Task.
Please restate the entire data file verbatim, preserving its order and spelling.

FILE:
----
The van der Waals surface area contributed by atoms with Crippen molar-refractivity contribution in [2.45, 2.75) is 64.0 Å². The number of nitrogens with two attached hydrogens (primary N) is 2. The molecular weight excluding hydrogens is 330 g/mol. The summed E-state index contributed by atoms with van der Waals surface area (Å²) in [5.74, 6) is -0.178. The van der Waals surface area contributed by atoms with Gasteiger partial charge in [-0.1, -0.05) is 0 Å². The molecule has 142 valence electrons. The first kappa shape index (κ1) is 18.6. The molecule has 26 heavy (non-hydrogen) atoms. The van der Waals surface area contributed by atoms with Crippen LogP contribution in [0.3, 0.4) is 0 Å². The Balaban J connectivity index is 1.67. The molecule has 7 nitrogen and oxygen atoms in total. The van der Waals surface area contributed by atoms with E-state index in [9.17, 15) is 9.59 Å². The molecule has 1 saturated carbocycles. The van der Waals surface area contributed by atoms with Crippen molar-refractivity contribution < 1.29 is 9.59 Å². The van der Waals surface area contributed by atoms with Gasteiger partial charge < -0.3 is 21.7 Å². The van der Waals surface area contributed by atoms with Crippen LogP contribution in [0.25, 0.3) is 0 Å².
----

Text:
The van der Waals surface area contributed by atoms with Crippen molar-refractivity contribution in [2.45, 2.75) is 64.0 Å². The number of nitrogens with two attached hydrogens (primary N) is 2. The molecular weight excluding hydrogens is 330 g/mol. The summed E-state index contributed by atoms with van der Waals surface area (Å²) in [5.74, 6) is -0.178. The van der Waals surface area contributed by atoms with Gasteiger partial charge in [-0.1, -0.05) is 0 Å². The molecule has 142 valence electrons. The first kappa shape index (κ1) is 18.6. The molecule has 26 heavy (non-hydrogen) atoms. The van der Waals surface area contributed by atoms with Crippen LogP contribution in [0.3, 0.4) is 0 Å². The Balaban J connectivity index is 1.67. The molecule has 7 nitrogen and oxygen atoms in total. The van der Waals surface area contributed by atoms with E-state index in [9.17, 15) is 9.59 Å². The molecule has 1 saturated carbocycles. The van der Waals surface area contributed by atoms with Crippen molar-refractivity contribution < 1.29 is 9.59 Å². The van der Waals surface area contributed by atoms with Gasteiger partial charge < -0.3 is 21.7 Å². The van der Waals surface area contributed by atoms with Crippen LogP contribution in [0.25, 0.3) is 0 Å².